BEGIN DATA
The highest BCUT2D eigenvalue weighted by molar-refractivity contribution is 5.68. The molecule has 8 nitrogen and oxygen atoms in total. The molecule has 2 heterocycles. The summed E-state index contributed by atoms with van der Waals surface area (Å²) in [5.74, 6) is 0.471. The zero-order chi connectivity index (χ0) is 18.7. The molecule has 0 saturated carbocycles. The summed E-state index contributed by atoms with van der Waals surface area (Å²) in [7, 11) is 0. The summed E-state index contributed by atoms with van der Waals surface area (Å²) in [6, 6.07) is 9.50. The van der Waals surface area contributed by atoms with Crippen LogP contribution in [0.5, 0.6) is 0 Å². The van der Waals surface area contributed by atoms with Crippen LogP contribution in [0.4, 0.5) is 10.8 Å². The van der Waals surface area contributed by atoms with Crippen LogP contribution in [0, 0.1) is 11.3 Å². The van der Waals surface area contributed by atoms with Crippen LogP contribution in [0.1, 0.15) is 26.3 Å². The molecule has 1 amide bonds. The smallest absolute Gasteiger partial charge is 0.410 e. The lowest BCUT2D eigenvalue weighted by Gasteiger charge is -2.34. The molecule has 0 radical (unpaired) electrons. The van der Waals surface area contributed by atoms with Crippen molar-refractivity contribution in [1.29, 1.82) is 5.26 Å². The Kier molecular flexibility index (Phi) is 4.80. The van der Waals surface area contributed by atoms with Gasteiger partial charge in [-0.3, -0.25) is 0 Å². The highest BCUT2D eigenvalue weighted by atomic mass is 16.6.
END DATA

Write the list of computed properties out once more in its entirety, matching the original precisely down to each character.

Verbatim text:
The highest BCUT2D eigenvalue weighted by molar-refractivity contribution is 5.68. The molecule has 8 nitrogen and oxygen atoms in total. The molecule has 2 heterocycles. The summed E-state index contributed by atoms with van der Waals surface area (Å²) in [5.74, 6) is 0.471. The zero-order chi connectivity index (χ0) is 18.7. The molecule has 0 saturated carbocycles. The summed E-state index contributed by atoms with van der Waals surface area (Å²) in [7, 11) is 0. The summed E-state index contributed by atoms with van der Waals surface area (Å²) in [6, 6.07) is 9.50. The van der Waals surface area contributed by atoms with Crippen LogP contribution in [0.5, 0.6) is 0 Å². The van der Waals surface area contributed by atoms with Crippen LogP contribution in [0.4, 0.5) is 10.8 Å². The van der Waals surface area contributed by atoms with Crippen LogP contribution in [0, 0.1) is 11.3 Å². The van der Waals surface area contributed by atoms with Crippen LogP contribution in [0.1, 0.15) is 26.3 Å². The molecule has 1 amide bonds. The smallest absolute Gasteiger partial charge is 0.410 e. The lowest BCUT2D eigenvalue weighted by Gasteiger charge is -2.34. The molecule has 0 radical (unpaired) electrons. The van der Waals surface area contributed by atoms with Crippen molar-refractivity contribution in [1.29, 1.82) is 5.26 Å². The Kier molecular flexibility index (Phi) is 4.80. The van der Waals surface area contributed by atoms with Gasteiger partial charge in [-0.3, -0.25) is 0 Å². The highest BCUT2D eigenvalue weighted by atomic mass is 16.6.